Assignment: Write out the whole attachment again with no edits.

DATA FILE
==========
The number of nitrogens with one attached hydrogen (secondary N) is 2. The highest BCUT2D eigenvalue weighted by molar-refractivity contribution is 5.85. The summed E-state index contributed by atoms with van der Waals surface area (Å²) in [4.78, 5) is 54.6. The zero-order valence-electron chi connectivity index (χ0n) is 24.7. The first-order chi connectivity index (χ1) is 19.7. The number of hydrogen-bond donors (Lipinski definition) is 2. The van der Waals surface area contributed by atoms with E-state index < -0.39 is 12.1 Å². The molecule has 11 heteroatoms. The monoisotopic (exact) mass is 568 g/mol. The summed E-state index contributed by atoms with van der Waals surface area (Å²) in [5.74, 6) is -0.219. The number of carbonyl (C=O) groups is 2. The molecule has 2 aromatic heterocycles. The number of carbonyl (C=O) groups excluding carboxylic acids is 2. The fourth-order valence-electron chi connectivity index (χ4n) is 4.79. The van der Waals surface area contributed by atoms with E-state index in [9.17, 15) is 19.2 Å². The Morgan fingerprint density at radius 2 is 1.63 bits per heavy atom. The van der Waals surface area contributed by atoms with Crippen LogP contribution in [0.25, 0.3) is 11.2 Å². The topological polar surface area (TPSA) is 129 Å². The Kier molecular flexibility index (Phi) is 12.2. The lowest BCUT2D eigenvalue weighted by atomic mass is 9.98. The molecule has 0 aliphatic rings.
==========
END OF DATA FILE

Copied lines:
The number of nitrogens with one attached hydrogen (secondary N) is 2. The highest BCUT2D eigenvalue weighted by molar-refractivity contribution is 5.85. The summed E-state index contributed by atoms with van der Waals surface area (Å²) in [4.78, 5) is 54.6. The zero-order valence-electron chi connectivity index (χ0n) is 24.7. The first-order chi connectivity index (χ1) is 19.7. The number of hydrogen-bond donors (Lipinski definition) is 2. The van der Waals surface area contributed by atoms with E-state index < -0.39 is 12.1 Å². The molecule has 11 heteroatoms. The monoisotopic (exact) mass is 568 g/mol. The summed E-state index contributed by atoms with van der Waals surface area (Å²) in [5.74, 6) is -0.219. The number of carbonyl (C=O) groups is 2. The molecule has 2 aromatic heterocycles. The number of carbonyl (C=O) groups excluding carboxylic acids is 2. The fourth-order valence-electron chi connectivity index (χ4n) is 4.79. The van der Waals surface area contributed by atoms with E-state index in [9.17, 15) is 19.2 Å². The Morgan fingerprint density at radius 2 is 1.63 bits per heavy atom. The van der Waals surface area contributed by atoms with Crippen LogP contribution in [0.25, 0.3) is 11.2 Å². The topological polar surface area (TPSA) is 129 Å². The Kier molecular flexibility index (Phi) is 12.2. The lowest BCUT2D eigenvalue weighted by atomic mass is 9.98. The molecule has 0 aliphatic rings.